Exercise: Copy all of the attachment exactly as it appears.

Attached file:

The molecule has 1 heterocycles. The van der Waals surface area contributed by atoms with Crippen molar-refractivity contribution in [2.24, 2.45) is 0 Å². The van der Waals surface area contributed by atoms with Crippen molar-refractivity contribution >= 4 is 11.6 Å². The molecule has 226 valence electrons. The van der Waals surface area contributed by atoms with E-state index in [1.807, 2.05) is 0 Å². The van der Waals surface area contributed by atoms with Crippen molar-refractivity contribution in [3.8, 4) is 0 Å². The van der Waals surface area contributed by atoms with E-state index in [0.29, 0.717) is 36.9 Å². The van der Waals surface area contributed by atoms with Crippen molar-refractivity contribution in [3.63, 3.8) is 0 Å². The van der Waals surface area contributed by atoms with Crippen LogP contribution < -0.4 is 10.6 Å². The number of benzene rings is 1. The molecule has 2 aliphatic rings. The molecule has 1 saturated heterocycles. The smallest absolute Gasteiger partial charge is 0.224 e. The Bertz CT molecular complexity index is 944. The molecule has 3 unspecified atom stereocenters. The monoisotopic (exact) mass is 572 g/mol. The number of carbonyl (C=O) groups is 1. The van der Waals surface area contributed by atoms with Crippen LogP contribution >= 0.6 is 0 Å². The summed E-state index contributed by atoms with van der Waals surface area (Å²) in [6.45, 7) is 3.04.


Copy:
The molecule has 1 heterocycles. The van der Waals surface area contributed by atoms with Crippen molar-refractivity contribution in [2.24, 2.45) is 0 Å². The van der Waals surface area contributed by atoms with Crippen molar-refractivity contribution >= 4 is 11.6 Å². The molecule has 226 valence electrons. The van der Waals surface area contributed by atoms with E-state index in [1.807, 2.05) is 0 Å². The van der Waals surface area contributed by atoms with Crippen molar-refractivity contribution in [3.8, 4) is 0 Å². The van der Waals surface area contributed by atoms with E-state index in [0.29, 0.717) is 36.9 Å². The van der Waals surface area contributed by atoms with Crippen molar-refractivity contribution in [3.63, 3.8) is 0 Å². The van der Waals surface area contributed by atoms with Crippen LogP contribution < -0.4 is 10.6 Å². The number of benzene rings is 1. The molecule has 2 aliphatic rings. The molecule has 1 saturated heterocycles. The smallest absolute Gasteiger partial charge is 0.224 e. The Bertz CT molecular complexity index is 944. The molecule has 3 unspecified atom stereocenters. The monoisotopic (exact) mass is 572 g/mol. The number of carbonyl (C=O) groups is 1. The van der Waals surface area contributed by atoms with Crippen LogP contribution >= 0.6 is 0 Å². The summed E-state index contributed by atoms with van der Waals surface area (Å²) in [6.45, 7) is 3.04.